A woman performing a front squat.

The bottom line is that there is no physiological reason for women to forego lifting the way men lift. I am lucky enough to have a female lifting partner now, but when I go alone I tend to be the only woman in a sea of men. The biggest obstacle to women getting strong is not trying in the first place. It makes sense that men have cornered the market on the exercises that build strength the most effectively. Women are finally starting to find out that they can benefit, too.

Note: I don’t judge you if you’re not into athletics. Not at all. Just please, never discourage a woman who wants to work out because she might “get big” or “hurt herself.” That’s just foolish. Also, please don’t do what this guy does, shaming other men because “Somewhere out there, a little Chinese girl is warming up with your max.” This shaming works only because men are trained to believe that they must be stronger than all women. This is misogynist (and racist, too). A strong woman is a strong woman. It’s good for her. It is not evidence of your own emasculation. This attitude is partly responsible for the way women end up segregated in the cardio room while men build strength; if men welcomed strong women, rather than using them as examples to shame other men, more women would feel comfortable in the weight room.

3. Weight lifting is a relatively safe sport.

Fit women flexing their hard-earned biceps.

You’re more likely to get injured in any other sport than weightlifting with proper technique.

It takes some getting used to, but if you listen to your body, it’ll tell you when something is wrong. And if you’re really worried, check out the From Dork to Diva series from Krista Scott-Dixon. She’ll show you what not to do and then what you should do instead. Also, google up those obnoxious black-tinted powerlifting websites and read their tips on form (but don’t obsess over it if you’re a beginner – the tips can be more intimidating than the weights if you start thinking all of them are Matters of Life and Death.

4. Weight lifting can help you lose weight, even without hours of cardio.

Muscle burns more calories than fat. It also takes up less space. That means that if you eat the same amount of food and put on muscle, you’ll probably lose fat (from extra calories burned) and be slimmer (because muscles are dense and compact) even if the number on the scale doesn’t change.

I hate running. HATE. RUNNING. So I don’t do it anymore. I walk. I lift. I eat. Life is good.

If we all did the things we are capable of doing we would literally astound ourselves.

What does this have to do with the modesty doctrine?

Weight lifting has caused me to respect and admire my body for what it can do. The only weight on my mind is the weight on the barbell, not on my thighs. (It’s just a nice side benefit that lifting heavy enough will probably make you – and me, if I’m lucky – smokin’ hot, too!) Weight lifting has reminded me that I have real, physical power – the kind the Christian patriarchy movement didn’t want me to know I had.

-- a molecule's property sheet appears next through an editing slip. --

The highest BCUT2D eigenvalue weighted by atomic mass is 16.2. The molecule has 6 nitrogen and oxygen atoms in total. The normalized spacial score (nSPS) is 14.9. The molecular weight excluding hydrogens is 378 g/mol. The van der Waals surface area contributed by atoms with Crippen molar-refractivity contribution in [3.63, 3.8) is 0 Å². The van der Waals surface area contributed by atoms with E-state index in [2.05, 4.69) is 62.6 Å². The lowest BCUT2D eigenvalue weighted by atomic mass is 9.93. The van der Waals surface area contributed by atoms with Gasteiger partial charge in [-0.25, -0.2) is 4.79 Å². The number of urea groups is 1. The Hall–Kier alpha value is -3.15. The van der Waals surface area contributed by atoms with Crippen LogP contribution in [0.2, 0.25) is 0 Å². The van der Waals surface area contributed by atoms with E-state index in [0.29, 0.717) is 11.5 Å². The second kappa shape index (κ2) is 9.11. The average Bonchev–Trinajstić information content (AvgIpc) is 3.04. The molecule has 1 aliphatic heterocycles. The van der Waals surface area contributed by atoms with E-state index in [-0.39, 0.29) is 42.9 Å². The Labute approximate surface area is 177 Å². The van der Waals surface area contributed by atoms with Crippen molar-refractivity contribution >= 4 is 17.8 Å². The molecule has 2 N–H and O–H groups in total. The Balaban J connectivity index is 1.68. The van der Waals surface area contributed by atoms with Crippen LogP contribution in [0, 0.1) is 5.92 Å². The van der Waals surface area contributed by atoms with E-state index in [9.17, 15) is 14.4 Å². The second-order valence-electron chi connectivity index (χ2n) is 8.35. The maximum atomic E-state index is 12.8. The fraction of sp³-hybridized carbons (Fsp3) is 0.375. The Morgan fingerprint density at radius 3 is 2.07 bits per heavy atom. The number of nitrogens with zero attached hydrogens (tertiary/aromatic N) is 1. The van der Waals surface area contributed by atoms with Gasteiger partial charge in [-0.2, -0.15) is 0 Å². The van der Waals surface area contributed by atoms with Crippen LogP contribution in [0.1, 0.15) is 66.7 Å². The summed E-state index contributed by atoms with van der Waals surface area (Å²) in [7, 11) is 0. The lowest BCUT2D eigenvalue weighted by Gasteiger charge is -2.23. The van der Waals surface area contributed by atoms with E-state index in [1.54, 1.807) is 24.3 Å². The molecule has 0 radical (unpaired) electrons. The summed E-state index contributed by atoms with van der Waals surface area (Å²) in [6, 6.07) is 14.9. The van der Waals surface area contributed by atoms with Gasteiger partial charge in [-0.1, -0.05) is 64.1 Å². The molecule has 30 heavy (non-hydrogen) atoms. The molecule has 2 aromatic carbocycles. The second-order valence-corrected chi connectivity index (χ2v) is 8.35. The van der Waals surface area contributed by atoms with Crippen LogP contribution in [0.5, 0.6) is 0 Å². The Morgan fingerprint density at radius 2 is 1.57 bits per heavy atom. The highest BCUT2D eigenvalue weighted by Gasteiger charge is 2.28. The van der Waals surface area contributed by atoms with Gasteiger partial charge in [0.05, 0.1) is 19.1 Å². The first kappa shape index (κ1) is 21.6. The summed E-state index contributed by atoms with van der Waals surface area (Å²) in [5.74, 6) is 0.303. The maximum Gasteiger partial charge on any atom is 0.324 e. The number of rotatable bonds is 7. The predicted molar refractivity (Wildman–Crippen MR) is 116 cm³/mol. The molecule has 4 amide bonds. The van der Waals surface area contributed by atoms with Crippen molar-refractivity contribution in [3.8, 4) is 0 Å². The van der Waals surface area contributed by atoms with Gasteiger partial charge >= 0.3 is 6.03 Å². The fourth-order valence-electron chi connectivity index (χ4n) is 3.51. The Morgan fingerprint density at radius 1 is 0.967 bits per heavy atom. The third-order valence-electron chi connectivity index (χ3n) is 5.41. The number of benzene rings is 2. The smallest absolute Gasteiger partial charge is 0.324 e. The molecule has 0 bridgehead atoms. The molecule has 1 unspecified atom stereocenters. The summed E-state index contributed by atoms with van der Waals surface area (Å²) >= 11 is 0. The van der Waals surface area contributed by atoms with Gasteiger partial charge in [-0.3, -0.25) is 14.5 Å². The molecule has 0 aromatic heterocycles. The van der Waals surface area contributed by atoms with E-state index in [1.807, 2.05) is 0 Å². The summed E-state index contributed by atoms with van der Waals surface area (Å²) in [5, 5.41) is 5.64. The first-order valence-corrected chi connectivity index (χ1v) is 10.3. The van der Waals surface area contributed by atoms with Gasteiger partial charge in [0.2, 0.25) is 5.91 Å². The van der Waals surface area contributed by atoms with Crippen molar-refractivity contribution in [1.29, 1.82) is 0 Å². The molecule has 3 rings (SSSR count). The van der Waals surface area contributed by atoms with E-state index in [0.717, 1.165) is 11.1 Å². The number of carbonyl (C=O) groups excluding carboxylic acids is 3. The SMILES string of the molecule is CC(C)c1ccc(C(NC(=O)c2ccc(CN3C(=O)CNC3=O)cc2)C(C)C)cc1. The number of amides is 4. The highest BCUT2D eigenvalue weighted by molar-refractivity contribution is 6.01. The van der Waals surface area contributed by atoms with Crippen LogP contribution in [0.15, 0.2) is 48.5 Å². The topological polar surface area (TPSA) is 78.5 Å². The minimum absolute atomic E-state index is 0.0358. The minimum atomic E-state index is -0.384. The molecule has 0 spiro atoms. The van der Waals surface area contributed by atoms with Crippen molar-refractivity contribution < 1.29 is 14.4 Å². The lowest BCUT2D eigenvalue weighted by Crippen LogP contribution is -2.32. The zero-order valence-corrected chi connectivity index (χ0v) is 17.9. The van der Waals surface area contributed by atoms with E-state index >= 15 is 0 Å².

Now, if a guy leers at me on the street, I’m more likely to think “I can take you, arsehole,” than “Oh no! I just sent another man to hell with my boobs!” I’m sure the Ladies Against Feminism would be horrified, but you know what? It’s called confidence. It’s good. It’s healthy. It may also keep me safe, by making me look less vulnerable (because I am less vulnerable).

The Moral of the Story

One of the best antidotes to the modesty doctrine and the self-hatred it causes is doing some kind of sport that challenges you physically and mentally. When you earn an achievement in sports, no one can take that away from you. When you hide in sack dresses, though, men can still take away your confidence by leering. When you lift something heavier than yourself, you realize that women’s bodies weren’t made weak by God, but by patriarchy. You realize that your body is not just about sex or attraction. When you run fast, or bike a challenging hill, or do a pull-up for the first time, you realize that your body is made for movement – glorious movement – and that staying at home and draping yourself in modest, feminine dress are actually strategies that Christian patriarchy uses to keep you weak.

Christian patriarchy teaches that the human body is a source of shame. Immodesty (whatever that is) is “shameful,” they say. Bullshit. If you believe that God designed the human body, with all of its potential, to be slowed down and wrapped up and immobilized by clothing and social regulation, you should re-examine your God’s head. How dare you keep women weak in the name of God? Although I no longer believe in a formal creed or Godhead, I do believe that if there’s a Creator with his fingerprints on our DNA, then he (or she!) intended for us to use our bodies to their fullest potential, to delight in our strength and speed and run wildly through fields like children. You can’t do any of those things if you’re worried about your damned skirt.

Finally, I believe it is immoral to prevent women from building their strength.

It is immoral to teach women to be ashamed of their bodies or to describe the very muscles that give them movement and power as “gross” or unsightly.

It is immoral to teach a beauty standard that values weakness and emaciation over power.

It is immoral to teach girls that beauty itself is more important than strength.

Now, get out there and kick some ass.

A Sober Second Look writes about Islamophobia
Sexism, Judgment Day and Forgetting as a Survival Skill
Activism fatigue and the work of changing minds
The Fistfight Fallacy: rape culture's ahistorical premise

CLOSE | X

HIDE | X